The shadow secretary of state for Northern Ireland has reacted sceptically to the idea of calling a referendum on Irish unity after Brexit.
"I don't think it's remotely clear at the minute that those conditions arise," said Tony Lloyd.
He told the NI Affairs Committee it was "probably not the most obvious thing that we ought to rush into".
Sinn Féin president Mary Lou McDonald has called for a border poll in the event of a no-deal Brexit.
Mrs McDonald was speaking after meeting Theresa May on the final day of her two day visit to Northern Ireland.
She said that a taking Northern Ireland out of Europe via Brexit, despite a majority of people in Northern Ireland voting to Remain, meant that the "concept of consent had been damaged".
Under the terms of the Good Friday Agreement, the Secretary of State has to call a border poll if it appears likely there would be a majority for a united Ireland.
NI Secretary Karen Bradley, whose responsibility it is to call a border poll, said on Wednesday that it was not "in any way sustainable" to believe that most people in Northern Ireland supported a united Ireland because a majority voted for Remain in the Brexit referendum.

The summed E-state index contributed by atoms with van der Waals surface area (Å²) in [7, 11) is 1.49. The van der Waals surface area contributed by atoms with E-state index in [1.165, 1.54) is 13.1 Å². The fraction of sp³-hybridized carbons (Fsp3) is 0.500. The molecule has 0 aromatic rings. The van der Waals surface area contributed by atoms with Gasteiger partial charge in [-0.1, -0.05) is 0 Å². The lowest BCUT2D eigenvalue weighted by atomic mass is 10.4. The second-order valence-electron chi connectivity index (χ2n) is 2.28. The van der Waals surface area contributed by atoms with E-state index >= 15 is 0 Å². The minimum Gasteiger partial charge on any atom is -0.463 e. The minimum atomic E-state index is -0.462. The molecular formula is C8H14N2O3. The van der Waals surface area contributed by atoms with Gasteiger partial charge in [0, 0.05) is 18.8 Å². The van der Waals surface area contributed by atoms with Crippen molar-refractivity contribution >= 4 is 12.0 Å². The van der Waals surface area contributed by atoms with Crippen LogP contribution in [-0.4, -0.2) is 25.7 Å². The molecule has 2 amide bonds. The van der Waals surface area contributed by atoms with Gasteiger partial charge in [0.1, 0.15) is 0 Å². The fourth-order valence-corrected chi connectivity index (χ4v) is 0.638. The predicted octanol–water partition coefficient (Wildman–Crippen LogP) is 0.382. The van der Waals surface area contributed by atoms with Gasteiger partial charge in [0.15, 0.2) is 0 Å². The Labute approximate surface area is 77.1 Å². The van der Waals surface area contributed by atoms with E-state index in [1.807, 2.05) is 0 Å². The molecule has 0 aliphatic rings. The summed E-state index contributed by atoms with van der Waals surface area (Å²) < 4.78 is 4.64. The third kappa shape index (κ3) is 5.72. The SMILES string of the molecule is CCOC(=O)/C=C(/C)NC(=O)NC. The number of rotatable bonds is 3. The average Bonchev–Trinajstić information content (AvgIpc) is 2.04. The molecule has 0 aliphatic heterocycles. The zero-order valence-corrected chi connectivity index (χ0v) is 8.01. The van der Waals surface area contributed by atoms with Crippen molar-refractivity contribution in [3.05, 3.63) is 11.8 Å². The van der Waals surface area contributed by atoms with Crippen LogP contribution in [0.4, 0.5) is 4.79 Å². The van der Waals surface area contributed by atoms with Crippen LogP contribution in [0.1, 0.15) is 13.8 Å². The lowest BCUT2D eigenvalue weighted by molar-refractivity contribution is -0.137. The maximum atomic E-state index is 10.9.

At the NI Affairs Committee, Mr Lloyd acknowledged there have been calls for a referendum.
"There certainly are voices that argue circumstances have changed but probably this isn't the most propitious time to begin that conversation," he said.
Mr Lloyd told the committee he "very much doubts" that the UK will leave the the EU on 29 March.
He said he finds it difficult to believe the prime minister will be able to achieve the deal she wants by that deadline.
"We need to have some sense of realism," he added.
Mr Lloyd said it was not Labour policy to extend the Article 50 deadline.
Speaking in Belfast, Mrs McDonald that "polling data north and south" showed that the public favoured a United Ireland in the event of a "crash Brexit".
She added: "So if there is a Tory crash, and Mrs May has conceded as much on the floor of the House of Commons, in that event, not alone will there be pressure for a referendum on Irish unity, there will be absolute democratic imperative to call such a referendum."
The prime minister's official spokesman told reporters in Westminster: "The conditions for a border poll are set out in the Belfast Agreement.
"It remains the Northern Ireland Secretary's view that the majority of the people of Northern Ireland continue to support the current political settlement and that the circumstances requiring a border poll are not satisfied."